ROSELAND NJ, The New Jersey Society of Certified Public Accountants (NJCPA) reminds taxpayers that the Internal Revenue Service’s newly released two-part guidance on the tax treatment of virtual currency — such as Bitcoin, Litecoin and Libra — helps to clarify many issues relating to accounting, financial reporting and distribution. However, questions still remain over addressing noncompliance as well as whether or not the IRS will differentiate hard forks (blockchain nodes that no longer accept the newest version of the blockchain and diverge from the existing distributed ledger) from airdrops (means of distributing units of a cryptocurrency to the distributed ledger addresses of multiple taxpayers). Soft forks do not generate a taxable event due to the lack of new cryptocurrency creation.
by Beata Savreski CPA, MST Individual and Business Tax
Upper Saddle River NJ, now that fall is here and school has started, many teachers are dipping into their own pockets to buy classroom supplies. Doing this throughout the year can add up fast. Fortunately, eligible educators may be able to defray qualified expenses they paid in 2019 when they file their tax return in 2020.
Saddle River NJ, A tax preparer from Bergen County, New Jersey, was sentenced today to 72 months in prison for filing false federal income tax returns, stealing client refunds, and committing identity theft in connection with refunds stolen from a deceased taxpayer, U.S. Attorney Craig Carpenito announced.
Wayne Dunich-Kolb, 54, previously pleaded guilty before U.S. District Judge Kevin McNulty to four counts of a second superseding indictment: aiding and assisting preparation of false tax returns; subscribing to false tax returns; mail fraud while on pretrial release; and aggravated identity theft. Judge McNulty imposed the sentence today in Newark federal court.
Ridgewood NJ, Every year, the vast majority of taxpayers file their returns with the IRS between the end of January and the April due date. However, the IRS does not just take taxpayers’ word regarding the information on their returns. For this reason, tax season is followed by “matching season,” when the IRS attempts to match the information on each taxpayer’s return with the information from the various returns that other entities (employers, financial firms, educational institutions, the insurance marketplace, etc.) have filed. The goal is to identify possible accidental oversights and intentional omissions.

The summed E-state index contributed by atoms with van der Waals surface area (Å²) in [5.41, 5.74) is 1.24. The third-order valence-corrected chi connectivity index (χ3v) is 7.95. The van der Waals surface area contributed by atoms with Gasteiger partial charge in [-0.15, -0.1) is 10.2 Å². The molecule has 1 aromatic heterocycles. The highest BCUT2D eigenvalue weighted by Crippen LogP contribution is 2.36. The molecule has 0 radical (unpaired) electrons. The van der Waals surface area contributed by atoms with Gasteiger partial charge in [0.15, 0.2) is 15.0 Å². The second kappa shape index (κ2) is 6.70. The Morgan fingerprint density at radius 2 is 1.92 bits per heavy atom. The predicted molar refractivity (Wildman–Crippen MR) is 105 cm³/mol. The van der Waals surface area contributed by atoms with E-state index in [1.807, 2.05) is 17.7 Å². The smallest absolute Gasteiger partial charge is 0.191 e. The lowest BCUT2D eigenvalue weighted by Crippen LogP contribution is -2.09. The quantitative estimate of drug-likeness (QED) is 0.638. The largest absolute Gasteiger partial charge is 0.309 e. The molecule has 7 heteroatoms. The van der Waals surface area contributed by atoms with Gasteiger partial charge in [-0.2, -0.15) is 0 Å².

When the IRS finds a discrepancy, it sends the taxpayer one of many form letters to detail the discrepancy and to describe the options for dealing with the issue. Receiving such a letter inevitably causes a person’s heart rate to jump a little; everyone dreads receiving correspondence from the IRS.
Ridgewood NJ, If you own cryptocurrency, you need to know that the IRS has owners of cryptocurrency in its sights because many cryptocurrency owners are not reporting or paying taxes on their cryptocurrency transactions. In fact, the IRS is so focused on this issue that it recently issued warning letters to over 10,000 taxpayers it suspects might have an under-reporting problem.
About Cryptocurrency – If you are unfamiliar with the term cryptocurrency, the short definition is a form of digital money that is not controlled by any central authority. The first cryptocurrency created was Bitcoin, back in 2009. Since then, over 4,000 other cryptocurrencies have been created. Cryptocurrency can be digitally traded between users and can be purchased for, or exchanged into, U.S. dollars, euros, and other real or virtual currencies.
Ridgewood NJ, The New Jersey Society of Certified Public Accountants (NJCPA) reminds taxpayers to review their current federal income tax withholding from their paychecks, particularly as the IRS is issuing a new Employee’s Withholding Allowance Certificate (Form W-4). The IRS issued a draft 2020 Form W-4 in May and expects to issue a final version in November.
Trenton NJ, Senator Joe Pennacchio criticized Governor Murphy’s lawsuit against the Internal Revenue Service, claiming it is a waste of state resources and taxpayer money.
“The Murphy Administration is lawsuit happy,” said Pennacchio (R-26). “The Governor should not be using New Jersey taxpayer dollars to play politics. Rather than fighting with the federal government, I urge Governor Murphy to focus on genuine and immediate tax solutions that we have the power as state lawmakers to advance.”
SOUTH ORANGE NJ, Governor Phil Murphy and Attorney General Gurbir S. Grewal embark once again on a fool’s errand,. In a press release Wednesday and claiming ,”Acting to protect state taxpayers from the Trump Administration’s repeated efforts to unfairly target them, Governor Phil Murphy and Attorney General Gurbir S. Grewal today announced that New Jersey has filed a federal lawsuit against the Internal Revenue Service (IRS) and the U.S. Treasury Department.
Filed in the U.S. District Court for the Southern District of New York, the lawsuit seeks to strike down a new IRS rule that would prevent New Jersey residents from obtaining a full federal charitable deduction whenever they contribute to local governments and other qualifying institutions and receive tax credits in return.”
On Tuesday, the IRS issued final regulations prohibiting governments from doling out tax credits in exchange for charitable contributions – effectively negating the legislation advanced in the spring of 2018, despite the objections of legislators such as Senator Pennacchio, who warned that the IRS would take action.
Washington DC, The Internal Revenue Service announced today that it is waiving the estimated tax penalty for many taxpayers whose 2018 federal income tax withholding and estimated tax payments fell short of their total tax liability for the year.